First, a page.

For the first time in more than 20 years, a majority of Americans oppose banning assault weapons, according to ABC News/Washington Post Polls. The poll shows that 45 percent favor an assault weapons ban, down 11 percent from 2013. The reason for this drop, according to the study, is the public’s doubt that authorities could stop a “lone wolf” attack—like the recent shooting in San Bernardino, California—and that an armed public could help. Curiously though, personal fear of being attacked didn’t rise, with only 42 percent believing themselves to be in danger (versus 49 percent last summer). This shift comes at the heels of President Barack Obama’s calls for stricter gun laws after recents attacks. Not surprisingly at all, the demographics of those opposing assault weapons bans are highest among strongly conservative, high-income earners, Republicans and Independents. And support for an assault weapons ban is highest among women, seniors, post-graduates, Democrats and African Americans.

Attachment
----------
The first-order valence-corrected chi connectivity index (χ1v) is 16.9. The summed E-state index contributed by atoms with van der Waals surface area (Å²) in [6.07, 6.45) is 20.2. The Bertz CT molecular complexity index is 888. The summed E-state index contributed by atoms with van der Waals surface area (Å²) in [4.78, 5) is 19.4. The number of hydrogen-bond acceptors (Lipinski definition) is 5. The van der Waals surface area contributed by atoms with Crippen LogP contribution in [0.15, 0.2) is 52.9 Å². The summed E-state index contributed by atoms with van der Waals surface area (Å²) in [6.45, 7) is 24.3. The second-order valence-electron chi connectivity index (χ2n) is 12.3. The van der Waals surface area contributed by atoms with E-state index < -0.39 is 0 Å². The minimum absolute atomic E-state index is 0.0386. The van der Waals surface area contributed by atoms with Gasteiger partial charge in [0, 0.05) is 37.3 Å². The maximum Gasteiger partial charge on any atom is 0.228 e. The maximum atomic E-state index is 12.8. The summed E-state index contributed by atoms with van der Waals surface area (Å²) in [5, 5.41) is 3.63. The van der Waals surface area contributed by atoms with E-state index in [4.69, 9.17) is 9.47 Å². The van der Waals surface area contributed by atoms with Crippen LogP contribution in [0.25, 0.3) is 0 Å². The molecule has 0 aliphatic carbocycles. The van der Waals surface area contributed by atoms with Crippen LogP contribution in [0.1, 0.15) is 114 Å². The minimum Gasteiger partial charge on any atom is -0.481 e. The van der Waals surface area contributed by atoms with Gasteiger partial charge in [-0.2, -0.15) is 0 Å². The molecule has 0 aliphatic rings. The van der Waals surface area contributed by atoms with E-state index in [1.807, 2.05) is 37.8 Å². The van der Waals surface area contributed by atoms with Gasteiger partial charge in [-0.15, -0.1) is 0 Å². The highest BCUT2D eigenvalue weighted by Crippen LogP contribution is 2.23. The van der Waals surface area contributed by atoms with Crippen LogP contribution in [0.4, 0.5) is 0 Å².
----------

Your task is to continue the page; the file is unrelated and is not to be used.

Aaron Cline Hanbury is a contributing editor for RELEVANT. You can follow him on Twitter at @achanbury